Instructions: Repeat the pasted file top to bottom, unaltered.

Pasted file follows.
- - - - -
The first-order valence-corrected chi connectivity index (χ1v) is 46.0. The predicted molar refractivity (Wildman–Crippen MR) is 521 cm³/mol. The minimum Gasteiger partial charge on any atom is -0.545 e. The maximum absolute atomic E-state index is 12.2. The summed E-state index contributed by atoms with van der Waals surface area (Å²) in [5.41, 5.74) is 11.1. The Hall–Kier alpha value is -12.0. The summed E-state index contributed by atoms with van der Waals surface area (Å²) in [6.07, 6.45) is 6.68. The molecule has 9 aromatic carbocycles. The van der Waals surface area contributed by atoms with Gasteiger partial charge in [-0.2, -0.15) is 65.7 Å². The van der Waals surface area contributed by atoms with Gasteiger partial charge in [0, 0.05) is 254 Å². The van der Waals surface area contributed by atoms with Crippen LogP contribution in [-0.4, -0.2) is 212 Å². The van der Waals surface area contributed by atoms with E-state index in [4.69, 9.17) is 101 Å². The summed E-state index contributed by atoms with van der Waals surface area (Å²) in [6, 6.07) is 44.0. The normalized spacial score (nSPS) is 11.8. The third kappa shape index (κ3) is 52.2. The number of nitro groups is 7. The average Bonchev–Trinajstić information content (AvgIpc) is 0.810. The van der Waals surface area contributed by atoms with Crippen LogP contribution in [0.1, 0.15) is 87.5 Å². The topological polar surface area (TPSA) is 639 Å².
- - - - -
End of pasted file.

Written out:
The first-order valence-corrected chi connectivity index (χ1v) is 46.0. The predicted molar refractivity (Wildman–Crippen MR) is 521 cm³/mol. The minimum Gasteiger partial charge on any atom is -0.545 e. The maximum absolute atomic E-state index is 12.2. The summed E-state index contributed by atoms with van der Waals surface area (Å²) in [5.41, 5.74) is 11.1. The Hall–Kier alpha value is -12.0. The summed E-state index contributed by atoms with van der Waals surface area (Å²) in [6.07, 6.45) is 6.68. The molecule has 9 aromatic carbocycles. The van der Waals surface area contributed by atoms with Gasteiger partial charge in [-0.2, -0.15) is 65.7 Å². The van der Waals surface area contributed by atoms with Gasteiger partial charge in [0, 0.05) is 254 Å². The van der Waals surface area contributed by atoms with Crippen LogP contribution in [-0.4, -0.2) is 212 Å². The van der Waals surface area contributed by atoms with E-state index in [4.69, 9.17) is 101 Å². The summed E-state index contributed by atoms with van der Waals surface area (Å²) in [6, 6.07) is 44.0. The normalized spacial score (nSPS) is 11.8. The third kappa shape index (κ3) is 52.2. The number of nitro groups is 7. The average Bonchev–Trinajstić information content (AvgIpc) is 0.810. The van der Waals surface area contributed by atoms with Crippen LogP contribution in [0.1, 0.15) is 87.5 Å². The topological polar surface area (TPSA) is 639 Å².